Movie Review: Appleseed
By Robert K. Elder, Tribune Staff Writer
Everyone has an awkward, ugly-duckling period.
For Macaulay Culkin, it was "Getting Even with Dad" (1994). Haley Joel Osment, post-"Secondhand Lions," is experiencing it right now.
So is computer animation.
While Pixar and a few other studios are gracefully navigating this puberty period of 3-D animation, DreamWorks' "Polar Express" never quite shook off the creepy, reanimated-corpse feel of its human characters.
Worse, in Shinji Aramaki's "Appleseed," human characters look like 2-D figures thumbtacked onto beautiful 3-D backgrounds. Even this wouldn't be as distracting if so many of the film's most compelling characters weren't already 3-D, computer-animated humanoids. In the clash of 2-D and 3-D images, "Appleseed" emerges as the cracked-voiced, pasty-faced example of computer animation's clumsy adolescence. If the film's problems ended there and carried us along on a skillfully constructed story, we might be inclined to forgive its blemishes. But Aramaki's film is so full of guffaw-inducing lines and translation problems that "Appleseed" on the screen never fulfills the promise of its comic-book predecessor.
In the late 1980s, "Appleseed" benefited from the popularity of its manga (Japanese comic book) sibling "Akira." Both were entrenched in post-apocalyptic worlds, both essentially meditations on the next generation of human evolution.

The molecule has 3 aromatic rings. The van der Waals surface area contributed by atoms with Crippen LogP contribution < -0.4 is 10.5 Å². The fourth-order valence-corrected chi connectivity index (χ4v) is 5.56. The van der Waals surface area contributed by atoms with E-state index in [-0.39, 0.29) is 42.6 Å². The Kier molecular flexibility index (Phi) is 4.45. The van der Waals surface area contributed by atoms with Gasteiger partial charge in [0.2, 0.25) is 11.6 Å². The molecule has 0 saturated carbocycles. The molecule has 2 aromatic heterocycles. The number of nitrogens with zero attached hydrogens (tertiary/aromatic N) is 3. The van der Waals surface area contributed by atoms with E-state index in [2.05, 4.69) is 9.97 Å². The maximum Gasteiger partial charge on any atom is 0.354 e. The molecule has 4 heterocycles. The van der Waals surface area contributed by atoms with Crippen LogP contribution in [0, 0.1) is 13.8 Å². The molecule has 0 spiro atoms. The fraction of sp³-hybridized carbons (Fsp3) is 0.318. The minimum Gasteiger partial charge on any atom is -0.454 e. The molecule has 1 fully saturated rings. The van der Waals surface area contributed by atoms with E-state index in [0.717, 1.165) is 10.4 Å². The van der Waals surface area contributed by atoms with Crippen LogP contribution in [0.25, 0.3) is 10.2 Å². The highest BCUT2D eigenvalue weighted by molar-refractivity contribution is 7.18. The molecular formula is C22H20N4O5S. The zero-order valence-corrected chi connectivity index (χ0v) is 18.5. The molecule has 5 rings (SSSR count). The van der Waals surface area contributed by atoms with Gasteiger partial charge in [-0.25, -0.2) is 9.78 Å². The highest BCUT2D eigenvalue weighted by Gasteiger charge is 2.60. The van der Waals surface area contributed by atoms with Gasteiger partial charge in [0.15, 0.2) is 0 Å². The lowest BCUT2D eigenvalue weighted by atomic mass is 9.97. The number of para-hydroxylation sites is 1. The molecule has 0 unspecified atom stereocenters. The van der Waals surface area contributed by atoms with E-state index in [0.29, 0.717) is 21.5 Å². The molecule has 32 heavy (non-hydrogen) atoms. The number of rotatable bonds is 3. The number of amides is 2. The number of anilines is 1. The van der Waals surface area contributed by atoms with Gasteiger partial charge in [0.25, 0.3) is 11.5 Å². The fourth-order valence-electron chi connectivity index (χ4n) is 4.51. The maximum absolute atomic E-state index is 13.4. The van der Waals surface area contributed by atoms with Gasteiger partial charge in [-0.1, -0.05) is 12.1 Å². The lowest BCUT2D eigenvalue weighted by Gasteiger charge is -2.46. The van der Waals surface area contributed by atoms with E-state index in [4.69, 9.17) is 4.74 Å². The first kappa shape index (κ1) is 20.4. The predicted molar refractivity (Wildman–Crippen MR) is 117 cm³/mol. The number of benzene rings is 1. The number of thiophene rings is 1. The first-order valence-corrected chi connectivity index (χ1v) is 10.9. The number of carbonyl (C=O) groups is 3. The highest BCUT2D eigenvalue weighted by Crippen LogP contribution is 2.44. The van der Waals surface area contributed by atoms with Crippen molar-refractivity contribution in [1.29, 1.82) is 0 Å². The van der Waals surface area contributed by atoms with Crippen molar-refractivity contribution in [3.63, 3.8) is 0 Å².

In the movie, as in the manga, we're introduced to hardboiled female soldier Deunan Knute (voiced by Jennifer Proud), battling for survival in a forgotten wasteland - until she's rescued by the police force of the utopian city Olympus. Though she thought him dead, her former military commander and lover Briareos (voiced by James Lyon) - now a rabbit-eared metal cyborg - acts as her guide in this new world that treats her like a pawn.
Knute may hold the key in the political struggle between "bioroids," biologically enhanced clones, and volatile human leaders vying for control of Olympus. Throw in some "Bladerunner" overtones and "I, Robot" references, and you get the idea.
Masamune Shirow's multiple-issue manga series worked much better because the longer you're with a character, the more you're willing to forgive suddenly regained memories and last-minute revelations. You're also less likely to encounter non sequitur lines such as, "Well, that's war for you!"
But whatever is lost in translation can't keep "Appleseed" from feeling a decade late - and its animation from looking like a relic on arrival.
Directed by Shinji Aramaki; screenplay by Haruka Handa and Tsutomu Kamishiro, based on the comic book series by Shirow Masamune; music by Paul Oakenfold; produced by Micott & Basara Inc. A Geneon Entertainment release; opens Friday. Running time: 1:43. MPAA rating: R (some violence). Dubbed in English.